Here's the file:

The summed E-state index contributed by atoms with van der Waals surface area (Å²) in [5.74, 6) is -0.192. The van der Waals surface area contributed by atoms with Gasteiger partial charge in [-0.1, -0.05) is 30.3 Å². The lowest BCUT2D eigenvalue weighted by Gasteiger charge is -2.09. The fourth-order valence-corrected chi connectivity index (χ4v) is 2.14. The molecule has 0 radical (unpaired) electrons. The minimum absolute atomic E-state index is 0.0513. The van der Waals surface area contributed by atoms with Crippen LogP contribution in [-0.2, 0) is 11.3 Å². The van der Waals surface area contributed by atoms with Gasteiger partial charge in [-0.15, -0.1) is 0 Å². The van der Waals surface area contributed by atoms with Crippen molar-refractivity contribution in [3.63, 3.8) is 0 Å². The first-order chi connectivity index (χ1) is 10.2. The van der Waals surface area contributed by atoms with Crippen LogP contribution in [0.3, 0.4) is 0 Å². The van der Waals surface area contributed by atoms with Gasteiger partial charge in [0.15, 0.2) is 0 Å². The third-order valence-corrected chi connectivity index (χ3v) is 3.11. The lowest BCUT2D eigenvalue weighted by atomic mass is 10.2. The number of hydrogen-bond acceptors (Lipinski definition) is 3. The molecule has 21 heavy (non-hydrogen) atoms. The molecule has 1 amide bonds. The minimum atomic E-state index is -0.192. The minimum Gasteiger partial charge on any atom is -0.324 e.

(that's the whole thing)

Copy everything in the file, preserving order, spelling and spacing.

The summed E-state index contributed by atoms with van der Waals surface area (Å²) in [5.74, 6) is -0.192. The van der Waals surface area contributed by atoms with Gasteiger partial charge in [-0.1, -0.05) is 30.3 Å². The lowest BCUT2D eigenvalue weighted by Gasteiger charge is -2.09. The fourth-order valence-corrected chi connectivity index (χ4v) is 2.14. The molecule has 0 radical (unpaired) electrons. The minimum absolute atomic E-state index is 0.0513. The van der Waals surface area contributed by atoms with Crippen LogP contribution in [-0.2, 0) is 11.3 Å². The van der Waals surface area contributed by atoms with Gasteiger partial charge in [-0.15, -0.1) is 0 Å². The van der Waals surface area contributed by atoms with Crippen molar-refractivity contribution in [3.63, 3.8) is 0 Å². The first-order chi connectivity index (χ1) is 10.2. The van der Waals surface area contributed by atoms with Crippen LogP contribution in [0.3, 0.4) is 0 Å². The van der Waals surface area contributed by atoms with Gasteiger partial charge in [0.15, 0.2) is 0 Å². The third-order valence-corrected chi connectivity index (χ3v) is 3.11. The lowest BCUT2D eigenvalue weighted by atomic mass is 10.2. The number of hydrogen-bond acceptors (Lipinski definition) is 3. The molecule has 21 heavy (non-hydrogen) atoms. The molecule has 1 amide bonds. The minimum atomic E-state index is -0.192. The minimum Gasteiger partial charge on any atom is -0.324 e.